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Celebrating the life and legacy of Dr. Martin Luther King Jr (MLK) on January 20, 2020 is a way to connect this generation of children to the man, the leader, and to his dream.

The African American civil rights leader was born in Atlanta, Georgia on January 1929 and followed in his father’s footsteps by becoming a Baptist minister. He grew up in the racially segregated south and these experiences of racism and intolerance led him to become involved with the civil rights movement.

He led the 1955 Montgomery, Alabama bus boycott, helped to organize the 1963 nonviolent protests in Birmingham, Alabama, and helped to organize the March on Washington where he gave the famous “I Have a Dream” speech saying, “I have a dream that one day this nation will rise up and live out the true meaning of its creed: “We hold these truths to be self-evident: that all men are created equal.”

He continued: “I have a dream that my four little children will one day live in a nation where they will not be judged by the color of their skin but by the content of their character.” Ending with the premise that when the things he dreamed up happen all Americans can join hands and proclaim, “Free at last! free at last! thank God Almighty, we are free at last!”

King became the face of the civil rights movement, winning the Nobel Peace Prize on October 14, 1964. He was assassinated in 1968, in Memphis, Tennessee when was only 39.

His messages about justice, freedom, peace, and forgiveness are still relevant in the turbulent times we live in today. Here are some ways to commemorate his impressive legacy:

Martin Luther King Day of Service

Make a difference on MLK day. While this day is holiday in the US it is not a no work holiday but it is the only holiday that is designated a national day of service. On this day, thousands of Americans give service by volunteering to collect food, visit veterans, build homes, and more. Use this search tool to find the right activity for you and your family.

Hear “I Have a Dream”

Listen to or read aloud the “I have a Dream” speech and discuss it with your children. Explain the dedication of our founding fathers to freedom and the history of slavery in the American saga that led up to the civil rights movement and beyond.

Watch a Film About Civil Rights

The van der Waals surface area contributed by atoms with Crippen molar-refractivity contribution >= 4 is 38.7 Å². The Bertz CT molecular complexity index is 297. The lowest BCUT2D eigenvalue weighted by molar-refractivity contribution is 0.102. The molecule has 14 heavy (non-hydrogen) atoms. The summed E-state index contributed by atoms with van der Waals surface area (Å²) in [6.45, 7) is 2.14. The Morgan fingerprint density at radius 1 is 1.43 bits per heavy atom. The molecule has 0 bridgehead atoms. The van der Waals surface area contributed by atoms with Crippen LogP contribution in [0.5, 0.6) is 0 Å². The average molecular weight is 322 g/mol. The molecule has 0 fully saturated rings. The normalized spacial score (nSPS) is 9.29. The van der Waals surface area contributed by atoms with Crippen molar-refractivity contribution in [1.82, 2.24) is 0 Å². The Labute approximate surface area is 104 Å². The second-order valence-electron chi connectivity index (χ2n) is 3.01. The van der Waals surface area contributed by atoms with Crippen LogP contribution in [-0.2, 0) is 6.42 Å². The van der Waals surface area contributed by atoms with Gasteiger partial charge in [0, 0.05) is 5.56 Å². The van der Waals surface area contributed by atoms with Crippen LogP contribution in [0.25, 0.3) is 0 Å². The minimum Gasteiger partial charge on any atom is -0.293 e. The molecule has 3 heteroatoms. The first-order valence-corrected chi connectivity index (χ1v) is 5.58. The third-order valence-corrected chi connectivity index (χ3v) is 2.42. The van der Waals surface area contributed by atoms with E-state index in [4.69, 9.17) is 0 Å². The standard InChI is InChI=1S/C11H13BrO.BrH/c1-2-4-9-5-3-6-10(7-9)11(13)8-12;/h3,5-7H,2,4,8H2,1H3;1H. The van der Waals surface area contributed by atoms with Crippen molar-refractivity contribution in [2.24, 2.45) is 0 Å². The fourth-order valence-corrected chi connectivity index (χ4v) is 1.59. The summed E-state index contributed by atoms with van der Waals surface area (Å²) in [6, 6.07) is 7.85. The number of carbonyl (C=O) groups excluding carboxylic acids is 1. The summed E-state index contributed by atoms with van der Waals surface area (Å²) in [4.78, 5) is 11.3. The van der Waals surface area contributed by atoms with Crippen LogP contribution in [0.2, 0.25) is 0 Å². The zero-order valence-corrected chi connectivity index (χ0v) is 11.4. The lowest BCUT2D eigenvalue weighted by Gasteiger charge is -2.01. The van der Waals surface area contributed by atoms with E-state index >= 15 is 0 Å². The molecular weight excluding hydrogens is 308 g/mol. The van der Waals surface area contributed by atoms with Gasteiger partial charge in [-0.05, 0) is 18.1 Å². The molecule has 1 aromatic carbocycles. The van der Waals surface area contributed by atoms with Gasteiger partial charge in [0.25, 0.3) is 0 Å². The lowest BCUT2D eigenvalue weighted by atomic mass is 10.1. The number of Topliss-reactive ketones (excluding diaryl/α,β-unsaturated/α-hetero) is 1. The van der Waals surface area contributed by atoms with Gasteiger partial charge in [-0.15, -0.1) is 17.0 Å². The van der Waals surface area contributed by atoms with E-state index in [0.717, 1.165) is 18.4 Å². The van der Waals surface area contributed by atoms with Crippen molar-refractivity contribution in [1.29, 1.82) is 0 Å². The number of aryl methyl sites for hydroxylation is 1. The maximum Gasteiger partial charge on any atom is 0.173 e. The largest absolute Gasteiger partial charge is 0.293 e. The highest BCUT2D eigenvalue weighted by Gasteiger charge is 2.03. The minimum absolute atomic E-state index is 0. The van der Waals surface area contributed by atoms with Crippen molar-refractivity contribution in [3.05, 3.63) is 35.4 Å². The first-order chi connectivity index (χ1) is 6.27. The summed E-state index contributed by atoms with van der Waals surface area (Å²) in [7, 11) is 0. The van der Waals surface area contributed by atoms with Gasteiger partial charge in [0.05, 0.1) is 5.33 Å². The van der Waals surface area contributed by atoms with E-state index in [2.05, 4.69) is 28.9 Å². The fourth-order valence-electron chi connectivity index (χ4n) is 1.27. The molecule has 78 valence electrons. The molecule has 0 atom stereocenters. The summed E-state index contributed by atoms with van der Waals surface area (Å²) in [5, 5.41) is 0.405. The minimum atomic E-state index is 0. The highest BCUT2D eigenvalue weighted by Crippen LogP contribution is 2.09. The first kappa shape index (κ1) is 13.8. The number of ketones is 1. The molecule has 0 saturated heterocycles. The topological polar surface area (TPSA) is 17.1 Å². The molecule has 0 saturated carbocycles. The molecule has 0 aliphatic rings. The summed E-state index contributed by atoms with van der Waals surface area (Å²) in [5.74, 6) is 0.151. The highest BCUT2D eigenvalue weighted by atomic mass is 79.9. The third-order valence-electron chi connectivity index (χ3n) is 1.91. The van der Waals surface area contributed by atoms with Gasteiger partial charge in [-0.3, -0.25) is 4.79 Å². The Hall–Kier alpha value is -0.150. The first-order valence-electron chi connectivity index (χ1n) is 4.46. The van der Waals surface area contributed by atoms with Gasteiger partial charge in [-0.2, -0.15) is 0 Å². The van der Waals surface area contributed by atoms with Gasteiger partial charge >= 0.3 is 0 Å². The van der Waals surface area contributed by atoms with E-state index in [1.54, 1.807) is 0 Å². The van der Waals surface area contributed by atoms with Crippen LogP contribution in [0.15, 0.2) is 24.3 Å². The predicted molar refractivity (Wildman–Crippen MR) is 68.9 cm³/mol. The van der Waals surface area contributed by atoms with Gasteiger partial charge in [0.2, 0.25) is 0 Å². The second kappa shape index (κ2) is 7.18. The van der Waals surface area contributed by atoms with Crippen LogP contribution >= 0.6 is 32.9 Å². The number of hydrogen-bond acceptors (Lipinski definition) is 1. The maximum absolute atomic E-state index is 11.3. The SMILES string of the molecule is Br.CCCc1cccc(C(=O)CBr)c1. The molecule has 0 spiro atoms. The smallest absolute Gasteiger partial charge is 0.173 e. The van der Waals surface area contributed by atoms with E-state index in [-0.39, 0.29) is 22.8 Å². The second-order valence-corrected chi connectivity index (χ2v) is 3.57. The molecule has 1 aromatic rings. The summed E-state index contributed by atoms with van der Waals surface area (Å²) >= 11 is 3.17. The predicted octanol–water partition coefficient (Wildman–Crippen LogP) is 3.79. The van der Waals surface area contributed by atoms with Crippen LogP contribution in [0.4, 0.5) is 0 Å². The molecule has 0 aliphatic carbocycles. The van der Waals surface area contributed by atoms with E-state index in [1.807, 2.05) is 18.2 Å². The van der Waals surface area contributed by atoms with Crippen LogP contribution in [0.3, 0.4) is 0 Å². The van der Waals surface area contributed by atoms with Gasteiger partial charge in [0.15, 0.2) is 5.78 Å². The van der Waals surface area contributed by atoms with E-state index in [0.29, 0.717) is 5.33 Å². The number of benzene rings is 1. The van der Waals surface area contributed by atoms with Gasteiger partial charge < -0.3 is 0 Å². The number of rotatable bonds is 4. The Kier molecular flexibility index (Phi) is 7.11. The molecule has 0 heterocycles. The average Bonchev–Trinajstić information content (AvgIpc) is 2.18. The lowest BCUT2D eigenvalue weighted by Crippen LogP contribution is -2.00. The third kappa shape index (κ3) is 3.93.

There are many movies and videos about MLK and the civil rights movement for people of all ages.

This one is great for kids. Watch “Our Friend, Martin” an animated tale of a 12-year-old boy who would prefer to play baseball than study. He goes on a field trip to King’s boyhood home and is transported back in time to meet MLK.

The 1997 documentary “4 Little Girls” made by filmmaker Spike Lee is about the 1963 church bombing in Birmingham, Alabama where four young girls lost their lives.

No list would be complete without “Selma” the 2014  box office hit that chronicles King’s 1965 march from Selma to Montgomery as troopers threaten the peaceful protest.

More titles to watch as a family include: “The Long Walk Home” about the Birmingham bus boycott, “The Rosa Parks Story” about the iconic civil rights leader or for older kids, “The Help’ about the social dynamic in the south between the black women who work as maids and the white women who employ them.

Attend an MLK Commemorative Service

There are church, synagogue, mosques and community centers holding commemorative services  that celebrate the life and work of MLK. Many communities are having interfaith services. Bring your family and show them that the themes of the civil rights movement are still relevant today.

Read a Book About MLK

There are books galore for children that can help impact King’s legacy. Brightly lists 18 picture books that can help to keep the dream alive.

For kids 6-8  My Dream of Martin Luther King by Faith Ringgold uses the perspective of a child dreaming to explain the history of the civil rights movement.

Also, for kids that age is Monica Clark Robinson’s Let the Children March about the Birmingham 1963 children’s crusade.

Martin and Mahalia: His Words, Her song by Andrea Davis Pinkney is about the friendship between King and singer Mahalia Jackson and their involvement in the civil rights movement.

This article was originally published on Goodnet and appears here with permission.

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